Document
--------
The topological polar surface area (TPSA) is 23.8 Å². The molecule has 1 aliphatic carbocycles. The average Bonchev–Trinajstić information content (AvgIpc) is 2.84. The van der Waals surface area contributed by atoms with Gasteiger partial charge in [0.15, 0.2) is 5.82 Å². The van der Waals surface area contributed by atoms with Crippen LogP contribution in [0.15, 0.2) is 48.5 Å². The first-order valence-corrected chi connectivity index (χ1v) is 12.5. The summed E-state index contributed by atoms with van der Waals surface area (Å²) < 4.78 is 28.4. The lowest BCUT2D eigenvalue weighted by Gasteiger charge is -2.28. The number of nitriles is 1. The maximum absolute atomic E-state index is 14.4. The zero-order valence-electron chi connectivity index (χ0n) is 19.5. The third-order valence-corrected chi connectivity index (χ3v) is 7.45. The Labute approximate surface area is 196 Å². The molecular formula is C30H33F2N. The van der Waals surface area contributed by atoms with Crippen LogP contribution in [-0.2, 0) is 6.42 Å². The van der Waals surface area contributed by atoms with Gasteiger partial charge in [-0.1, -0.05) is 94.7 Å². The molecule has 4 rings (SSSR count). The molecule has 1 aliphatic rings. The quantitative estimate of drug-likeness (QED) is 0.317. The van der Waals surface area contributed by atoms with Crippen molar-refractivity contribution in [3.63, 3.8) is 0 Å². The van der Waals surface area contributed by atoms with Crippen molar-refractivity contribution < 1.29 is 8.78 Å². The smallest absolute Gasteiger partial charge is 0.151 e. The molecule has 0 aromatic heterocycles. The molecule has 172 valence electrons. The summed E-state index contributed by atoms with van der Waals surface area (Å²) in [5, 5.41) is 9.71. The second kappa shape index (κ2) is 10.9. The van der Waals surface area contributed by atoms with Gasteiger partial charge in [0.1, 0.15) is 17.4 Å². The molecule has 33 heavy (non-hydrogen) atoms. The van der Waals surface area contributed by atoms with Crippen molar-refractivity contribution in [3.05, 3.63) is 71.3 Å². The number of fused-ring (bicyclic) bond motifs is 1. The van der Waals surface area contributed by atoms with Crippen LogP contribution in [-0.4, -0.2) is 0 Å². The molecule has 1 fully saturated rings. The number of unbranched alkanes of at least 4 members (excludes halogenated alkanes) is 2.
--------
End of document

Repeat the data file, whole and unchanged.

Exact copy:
The topological polar surface area (TPSA) is 23.8 Å². The molecule has 1 aliphatic carbocycles. The average Bonchev–Trinajstić information content (AvgIpc) is 2.84. The van der Waals surface area contributed by atoms with Gasteiger partial charge in [0.15, 0.2) is 5.82 Å². The van der Waals surface area contributed by atoms with Crippen LogP contribution in [0.15, 0.2) is 48.5 Å². The first-order valence-corrected chi connectivity index (χ1v) is 12.5. The summed E-state index contributed by atoms with van der Waals surface area (Å²) < 4.78 is 28.4. The lowest BCUT2D eigenvalue weighted by Gasteiger charge is -2.28. The number of nitriles is 1. The maximum absolute atomic E-state index is 14.4. The zero-order valence-electron chi connectivity index (χ0n) is 19.5. The third-order valence-corrected chi connectivity index (χ3v) is 7.45. The Labute approximate surface area is 196 Å². The molecular formula is C30H33F2N. The van der Waals surface area contributed by atoms with Crippen LogP contribution in [-0.2, 0) is 6.42 Å². The van der Waals surface area contributed by atoms with Gasteiger partial charge in [-0.1, -0.05) is 94.7 Å². The molecule has 4 rings (SSSR count). The molecule has 1 aliphatic rings. The quantitative estimate of drug-likeness (QED) is 0.317. The van der Waals surface area contributed by atoms with Crippen molar-refractivity contribution in [3.63, 3.8) is 0 Å². The van der Waals surface area contributed by atoms with Crippen molar-refractivity contribution < 1.29 is 8.78 Å². The smallest absolute Gasteiger partial charge is 0.151 e. The molecule has 0 aromatic heterocycles. The molecule has 172 valence electrons. The summed E-state index contributed by atoms with van der Waals surface area (Å²) in [5, 5.41) is 9.71. The second kappa shape index (κ2) is 10.9. The van der Waals surface area contributed by atoms with Gasteiger partial charge in [0.1, 0.15) is 17.4 Å². The molecule has 33 heavy (non-hydrogen) atoms. The van der Waals surface area contributed by atoms with Crippen molar-refractivity contribution in [3.05, 3.63) is 71.3 Å². The number of fused-ring (bicyclic) bond motifs is 1. The van der Waals surface area contributed by atoms with Crippen LogP contribution in [-0.4, -0.2) is 0 Å². The molecule has 1 fully saturated rings. The number of unbranched alkanes of at least 4 members (excludes halogenated alkanes) is 2.